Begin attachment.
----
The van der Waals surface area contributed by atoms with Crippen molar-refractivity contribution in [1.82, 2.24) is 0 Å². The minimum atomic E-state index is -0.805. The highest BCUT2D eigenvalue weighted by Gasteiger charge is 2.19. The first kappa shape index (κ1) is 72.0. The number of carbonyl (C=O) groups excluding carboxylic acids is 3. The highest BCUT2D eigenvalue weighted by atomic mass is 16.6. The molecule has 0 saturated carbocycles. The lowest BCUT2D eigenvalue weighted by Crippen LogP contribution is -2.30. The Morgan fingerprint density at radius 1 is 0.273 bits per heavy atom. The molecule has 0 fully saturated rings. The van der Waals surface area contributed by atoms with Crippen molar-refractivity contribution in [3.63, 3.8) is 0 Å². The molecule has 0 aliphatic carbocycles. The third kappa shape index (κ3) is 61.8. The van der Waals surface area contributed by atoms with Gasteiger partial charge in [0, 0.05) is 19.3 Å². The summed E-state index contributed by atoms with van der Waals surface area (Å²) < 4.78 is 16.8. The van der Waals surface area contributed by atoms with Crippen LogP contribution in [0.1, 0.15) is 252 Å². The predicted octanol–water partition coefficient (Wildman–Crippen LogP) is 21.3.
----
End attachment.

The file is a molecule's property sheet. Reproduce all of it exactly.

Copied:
The van der Waals surface area contributed by atoms with Crippen molar-refractivity contribution in [1.82, 2.24) is 0 Å². The minimum atomic E-state index is -0.805. The highest BCUT2D eigenvalue weighted by Gasteiger charge is 2.19. The first kappa shape index (κ1) is 72.0. The number of carbonyl (C=O) groups excluding carboxylic acids is 3. The highest BCUT2D eigenvalue weighted by atomic mass is 16.6. The molecule has 0 saturated carbocycles. The lowest BCUT2D eigenvalue weighted by Crippen LogP contribution is -2.30. The Morgan fingerprint density at radius 1 is 0.273 bits per heavy atom. The molecule has 0 fully saturated rings. The van der Waals surface area contributed by atoms with Crippen molar-refractivity contribution in [3.63, 3.8) is 0 Å². The molecule has 0 aliphatic carbocycles. The third kappa shape index (κ3) is 61.8. The van der Waals surface area contributed by atoms with Gasteiger partial charge in [0, 0.05) is 19.3 Å². The summed E-state index contributed by atoms with van der Waals surface area (Å²) < 4.78 is 16.8. The van der Waals surface area contributed by atoms with Crippen LogP contribution in [0.1, 0.15) is 252 Å². The predicted octanol–water partition coefficient (Wildman–Crippen LogP) is 21.3.